We begin painting with the sky. There are two reasons for this….One, it’s the main source of light. Two, the sky is in back of everything else. Makes sense to do it first, then “Paint Forward” from there. Mountains, then trees, etc. My color is mixed and we’re ready to start. #1. White + a touch of Mix #2 + a tiny bit of Cadmium Orange. #2. White + MUD (Ultramarine Blue + Alizarin Crimson). #3. White + Pthalo Blue + a smidge of Lemon Yellow. #4. White + Pthalo Blue. #5. White + Cobalt Blue. Just so you’ll know: Touch, Tiny Bit and Smidge are Jack White technical art terms!

The blue portion of the sky is done in three zones. The lightest mix (#3) is used nearest the horizon, #4 for the middle part and #5 for the darkest area at the top of the painting.

The shadows on the clouds are Mix #2 while the highlights are Mixture #1.

The most distant cloud is completed first, then I “Paint Forward” to finish the rest.

The hills in the background continue on to this painting from the companion piece. They are made with White + Ultramarine Blue. The coolness of this mixture makes them recede. Next the oak trees behind the barn are painted. Part of the cornfield extends behind the barn. My left hand is braced on the unpainted area of the canvas, providing a steady support for my right as I delineate the sunlit tassels on top of the cornstalks.

VIDEO DEMONSTRATION! Painting the Barn.

Another VIDEO DEMONSTRATION! Amanda’s Grandfather’s favorite John Deere Tractor.

Back to Adobe Photoshop……Looks like everything is lining up the way it’s supposed to. Please remember, you may click on any of the pictures to see them larger. Thanks for visiting my online studio today! HUGS,

On to the Canvas

September 18, 2017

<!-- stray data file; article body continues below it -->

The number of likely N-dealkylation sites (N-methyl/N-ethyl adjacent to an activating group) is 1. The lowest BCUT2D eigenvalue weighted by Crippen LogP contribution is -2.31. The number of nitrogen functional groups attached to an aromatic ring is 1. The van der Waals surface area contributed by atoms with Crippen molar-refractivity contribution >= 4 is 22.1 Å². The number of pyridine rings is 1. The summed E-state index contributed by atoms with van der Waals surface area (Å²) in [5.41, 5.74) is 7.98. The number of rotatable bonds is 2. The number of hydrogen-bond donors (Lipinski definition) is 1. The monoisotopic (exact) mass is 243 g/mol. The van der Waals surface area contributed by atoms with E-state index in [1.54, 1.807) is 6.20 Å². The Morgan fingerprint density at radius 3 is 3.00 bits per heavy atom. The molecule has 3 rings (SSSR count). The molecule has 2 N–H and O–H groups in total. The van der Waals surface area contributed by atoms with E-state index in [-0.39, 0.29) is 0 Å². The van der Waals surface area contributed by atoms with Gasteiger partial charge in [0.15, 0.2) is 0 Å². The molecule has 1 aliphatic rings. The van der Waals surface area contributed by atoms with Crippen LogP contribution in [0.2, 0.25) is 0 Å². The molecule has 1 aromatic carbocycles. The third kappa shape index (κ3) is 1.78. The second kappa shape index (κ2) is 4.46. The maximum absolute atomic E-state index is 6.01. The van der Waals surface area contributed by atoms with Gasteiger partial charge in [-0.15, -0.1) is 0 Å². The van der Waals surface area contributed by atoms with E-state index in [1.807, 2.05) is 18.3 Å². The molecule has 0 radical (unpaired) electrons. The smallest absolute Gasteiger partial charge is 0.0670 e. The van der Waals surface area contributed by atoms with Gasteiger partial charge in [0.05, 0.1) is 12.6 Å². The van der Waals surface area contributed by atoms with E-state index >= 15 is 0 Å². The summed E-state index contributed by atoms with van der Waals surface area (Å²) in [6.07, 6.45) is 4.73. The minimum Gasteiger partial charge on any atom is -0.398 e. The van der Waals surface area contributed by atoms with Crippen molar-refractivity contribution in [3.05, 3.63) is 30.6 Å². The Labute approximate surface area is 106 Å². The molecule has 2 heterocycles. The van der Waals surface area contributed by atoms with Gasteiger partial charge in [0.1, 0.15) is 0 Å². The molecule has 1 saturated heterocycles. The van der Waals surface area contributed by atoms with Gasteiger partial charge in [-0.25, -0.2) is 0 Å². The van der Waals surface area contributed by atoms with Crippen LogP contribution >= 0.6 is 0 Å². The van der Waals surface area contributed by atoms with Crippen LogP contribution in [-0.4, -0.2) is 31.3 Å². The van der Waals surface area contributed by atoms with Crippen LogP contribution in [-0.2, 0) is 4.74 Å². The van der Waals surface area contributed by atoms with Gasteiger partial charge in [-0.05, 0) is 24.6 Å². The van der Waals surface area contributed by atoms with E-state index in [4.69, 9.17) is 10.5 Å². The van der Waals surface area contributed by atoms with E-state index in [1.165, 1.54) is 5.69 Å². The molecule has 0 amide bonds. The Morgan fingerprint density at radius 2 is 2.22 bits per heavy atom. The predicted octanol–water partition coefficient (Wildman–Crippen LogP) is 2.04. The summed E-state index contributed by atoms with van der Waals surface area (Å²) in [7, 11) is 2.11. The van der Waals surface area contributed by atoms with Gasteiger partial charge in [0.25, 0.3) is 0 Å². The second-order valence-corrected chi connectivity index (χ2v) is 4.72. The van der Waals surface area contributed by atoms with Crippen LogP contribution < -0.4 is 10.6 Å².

I begin by sketching the basic architecture of the building with a brush dipped in a thin oil wash of MUD (Ultramarine Blue + Alizarin Crimson) + Liquin. A T-square placed on the top edge of the canvas is used to make certain the upright lines are straight and…well….upright!

The door and windows are symmetrical. To find the center point of the building, diagonal lines are drawn from opposite corners of the first floor. The intersecting point of the two diagonals falls in the middle of the door. 

After establishing the support posts of the porch the steps are added.

Amanda specifically asked that I include the porch swing. In reality it hangs at the other end of the porch. However, since we’re adding vines like in the old photo, I’m moving the bench to this spot where it can be seen. And those swinging in it can enjoy the view as well!

Another request was to include her granddad’s favorite John Deere tractor! You may click on the picture to see it larger.

The wildflowers in the lower left corner of the painting must meet up with the ones in the companion piece. So I’ve taped an image of it to the canvas to sketch in the “Plan for Planting”.

Thank goodness for Adobe Photoshop, it allows me to view the two paintings together to make sure everything lines up properly! OPPS! My barn and tractor behind the old Homestead are a bit too small so back to the easel……

So here we are, everything is the proper size now! I got an email from Amanda today with an update on the history of the “Rock House”. The information is from the Historic American Buildings Survey and is dated 2/12/1937:

“The name “Whetstone” is carved in the stone forming the landing of the front entrance steps. The house was built as a ranch house, and apparently was built by a man by the name of Whetstone. The house contains three rooms in a row, and a semi-basement. The house is flanked on either end by chimneys built flush with the exterior walls. Roof is pitched about six to twelve and was, in all probability, covered with cypress shingles; it is now covered with galvanized iron. Walls are built of native limestone of a fairly smooth texture, stuccoed on outside and plastered on inside. Floors are of random width tongue and grooved pine. Window frames, door frames and panels, etc., are cypress, windows are twelve light, double hung. A porch about twenty five feet long extends across the Southeast front.”